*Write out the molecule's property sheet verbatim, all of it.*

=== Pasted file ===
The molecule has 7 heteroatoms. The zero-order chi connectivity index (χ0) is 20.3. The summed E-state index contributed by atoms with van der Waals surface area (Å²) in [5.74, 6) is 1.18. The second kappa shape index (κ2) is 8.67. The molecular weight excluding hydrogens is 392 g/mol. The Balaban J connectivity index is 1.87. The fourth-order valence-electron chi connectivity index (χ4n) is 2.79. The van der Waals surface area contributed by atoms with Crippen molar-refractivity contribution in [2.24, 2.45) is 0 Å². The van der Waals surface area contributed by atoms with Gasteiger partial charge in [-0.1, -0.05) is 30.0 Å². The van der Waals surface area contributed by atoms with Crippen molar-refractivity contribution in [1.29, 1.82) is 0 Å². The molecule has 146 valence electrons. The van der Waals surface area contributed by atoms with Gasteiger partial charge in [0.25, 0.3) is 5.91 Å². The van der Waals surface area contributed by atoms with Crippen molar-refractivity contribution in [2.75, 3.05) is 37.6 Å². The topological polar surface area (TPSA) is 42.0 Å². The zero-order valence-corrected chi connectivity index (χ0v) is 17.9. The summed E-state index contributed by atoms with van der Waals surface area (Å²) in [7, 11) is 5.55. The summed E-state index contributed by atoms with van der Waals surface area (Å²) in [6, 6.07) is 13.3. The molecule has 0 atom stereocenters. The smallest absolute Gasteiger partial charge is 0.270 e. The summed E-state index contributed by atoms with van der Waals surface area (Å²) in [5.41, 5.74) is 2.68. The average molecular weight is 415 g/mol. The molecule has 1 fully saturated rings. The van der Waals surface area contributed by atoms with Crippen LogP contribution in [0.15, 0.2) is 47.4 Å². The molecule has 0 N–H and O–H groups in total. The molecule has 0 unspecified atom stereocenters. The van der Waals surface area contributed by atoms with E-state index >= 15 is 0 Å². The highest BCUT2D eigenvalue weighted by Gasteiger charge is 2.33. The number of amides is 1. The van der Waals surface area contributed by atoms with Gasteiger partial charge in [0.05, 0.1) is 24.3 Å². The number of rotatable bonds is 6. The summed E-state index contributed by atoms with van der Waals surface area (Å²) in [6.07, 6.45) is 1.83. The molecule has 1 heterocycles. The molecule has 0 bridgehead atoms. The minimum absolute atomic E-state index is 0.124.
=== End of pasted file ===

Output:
The molecule has 7 heteroatoms. The zero-order chi connectivity index (χ0) is 20.3. The summed E-state index contributed by atoms with van der Waals surface area (Å²) in [5.74, 6) is 1.18. The second kappa shape index (κ2) is 8.67. The molecular weight excluding hydrogens is 392 g/mol. The Balaban J connectivity index is 1.87. The fourth-order valence-electron chi connectivity index (χ4n) is 2.79. The van der Waals surface area contributed by atoms with Crippen molar-refractivity contribution in [2.24, 2.45) is 0 Å². The van der Waals surface area contributed by atoms with Gasteiger partial charge in [-0.1, -0.05) is 30.0 Å². The van der Waals surface area contributed by atoms with Crippen molar-refractivity contribution in [1.29, 1.82) is 0 Å². The molecule has 146 valence electrons. The van der Waals surface area contributed by atoms with Gasteiger partial charge in [0.25, 0.3) is 5.91 Å². The van der Waals surface area contributed by atoms with Crippen molar-refractivity contribution in [2.75, 3.05) is 37.6 Å². The topological polar surface area (TPSA) is 42.0 Å². The zero-order valence-corrected chi connectivity index (χ0v) is 17.9. The summed E-state index contributed by atoms with van der Waals surface area (Å²) in [7, 11) is 5.55. The summed E-state index contributed by atoms with van der Waals surface area (Å²) in [6, 6.07) is 13.3. The molecule has 0 atom stereocenters. The smallest absolute Gasteiger partial charge is 0.270 e. The summed E-state index contributed by atoms with van der Waals surface area (Å²) in [5.41, 5.74) is 2.68. The average molecular weight is 415 g/mol. The molecule has 1 fully saturated rings. The van der Waals surface area contributed by atoms with Crippen LogP contribution in [0.15, 0.2) is 47.4 Å². The molecule has 0 N–H and O–H groups in total. The molecule has 0 unspecified atom stereocenters. The van der Waals surface area contributed by atoms with E-state index >= 15 is 0 Å². The highest BCUT2D eigenvalue weighted by Gasteiger charge is 2.33. The number of amides is 1. The van der Waals surface area contributed by atoms with Gasteiger partial charge in [0.05, 0.1) is 24.3 Å². The number of rotatable bonds is 6. The summed E-state index contributed by atoms with van der Waals surface area (Å²) in [6.07, 6.45) is 1.83. The molecule has 1 heterocycles. The molecule has 0 bridgehead atoms. The minimum absolute atomic E-state index is 0.124.